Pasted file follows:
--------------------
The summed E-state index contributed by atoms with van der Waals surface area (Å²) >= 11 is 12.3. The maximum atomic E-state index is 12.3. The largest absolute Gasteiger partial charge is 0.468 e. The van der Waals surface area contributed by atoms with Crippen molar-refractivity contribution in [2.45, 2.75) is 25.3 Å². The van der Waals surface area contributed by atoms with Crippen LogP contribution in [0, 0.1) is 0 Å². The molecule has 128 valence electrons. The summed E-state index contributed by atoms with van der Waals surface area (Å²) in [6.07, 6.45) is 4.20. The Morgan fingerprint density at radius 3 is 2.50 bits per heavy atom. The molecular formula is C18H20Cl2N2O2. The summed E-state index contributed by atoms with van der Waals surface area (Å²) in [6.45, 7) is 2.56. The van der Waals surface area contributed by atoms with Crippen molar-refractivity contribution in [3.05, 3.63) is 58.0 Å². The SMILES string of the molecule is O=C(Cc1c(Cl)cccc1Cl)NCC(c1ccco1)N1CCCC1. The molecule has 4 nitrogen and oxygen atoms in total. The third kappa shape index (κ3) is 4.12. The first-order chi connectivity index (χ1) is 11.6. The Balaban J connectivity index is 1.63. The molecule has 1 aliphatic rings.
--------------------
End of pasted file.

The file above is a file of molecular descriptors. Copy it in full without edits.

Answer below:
The summed E-state index contributed by atoms with van der Waals surface area (Å²) >= 11 is 12.3. The maximum atomic E-state index is 12.3. The largest absolute Gasteiger partial charge is 0.468 e. The van der Waals surface area contributed by atoms with Crippen molar-refractivity contribution in [2.45, 2.75) is 25.3 Å². The van der Waals surface area contributed by atoms with Crippen LogP contribution in [0, 0.1) is 0 Å². The molecule has 128 valence electrons. The summed E-state index contributed by atoms with van der Waals surface area (Å²) in [6.07, 6.45) is 4.20. The Morgan fingerprint density at radius 3 is 2.50 bits per heavy atom. The molecular formula is C18H20Cl2N2O2. The summed E-state index contributed by atoms with van der Waals surface area (Å²) in [6.45, 7) is 2.56. The van der Waals surface area contributed by atoms with Crippen molar-refractivity contribution in [3.05, 3.63) is 58.0 Å². The SMILES string of the molecule is O=C(Cc1c(Cl)cccc1Cl)NCC(c1ccco1)N1CCCC1. The molecule has 4 nitrogen and oxygen atoms in total. The third kappa shape index (κ3) is 4.12. The first-order chi connectivity index (χ1) is 11.6. The Balaban J connectivity index is 1.63. The molecule has 1 aliphatic rings.